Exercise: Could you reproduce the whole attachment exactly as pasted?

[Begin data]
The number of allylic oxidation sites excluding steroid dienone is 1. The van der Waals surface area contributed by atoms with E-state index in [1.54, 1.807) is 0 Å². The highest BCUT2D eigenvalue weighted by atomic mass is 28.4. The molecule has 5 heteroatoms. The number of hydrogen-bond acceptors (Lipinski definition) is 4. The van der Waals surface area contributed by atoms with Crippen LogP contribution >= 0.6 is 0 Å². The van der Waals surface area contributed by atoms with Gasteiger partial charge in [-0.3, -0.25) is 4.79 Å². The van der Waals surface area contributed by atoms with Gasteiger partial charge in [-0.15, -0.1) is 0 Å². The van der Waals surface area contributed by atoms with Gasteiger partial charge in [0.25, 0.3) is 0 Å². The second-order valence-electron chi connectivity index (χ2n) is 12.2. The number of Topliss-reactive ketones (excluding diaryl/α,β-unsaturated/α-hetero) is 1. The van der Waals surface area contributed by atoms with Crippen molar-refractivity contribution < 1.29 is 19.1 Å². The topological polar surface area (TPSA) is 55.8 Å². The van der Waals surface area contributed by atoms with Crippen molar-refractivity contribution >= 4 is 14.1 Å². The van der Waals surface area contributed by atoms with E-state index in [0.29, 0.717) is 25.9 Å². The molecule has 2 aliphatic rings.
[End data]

The number of allylic oxidation sites excluding steroid dienone is 1. The van der Waals surface area contributed by atoms with E-state index in [1.54, 1.807) is 0 Å². The highest BCUT2D eigenvalue weighted by atomic mass is 28.4. The molecule has 5 heteroatoms. The number of hydrogen-bond acceptors (Lipinski definition) is 4. The van der Waals surface area contributed by atoms with Crippen LogP contribution >= 0.6 is 0 Å². The van der Waals surface area contributed by atoms with Gasteiger partial charge in [-0.3, -0.25) is 4.79 Å². The van der Waals surface area contributed by atoms with Gasteiger partial charge in [-0.15, -0.1) is 0 Å². The van der Waals surface area contributed by atoms with Gasteiger partial charge in [0.25, 0.3) is 0 Å². The second-order valence-electron chi connectivity index (χ2n) is 12.2. The number of Topliss-reactive ketones (excluding diaryl/α,β-unsaturated/α-hetero) is 1. The van der Waals surface area contributed by atoms with Crippen molar-refractivity contribution < 1.29 is 19.1 Å². The topological polar surface area (TPSA) is 55.8 Å². The van der Waals surface area contributed by atoms with Crippen molar-refractivity contribution >= 4 is 14.1 Å². The van der Waals surface area contributed by atoms with E-state index in [0.29, 0.717) is 25.9 Å². The molecule has 2 aliphatic rings.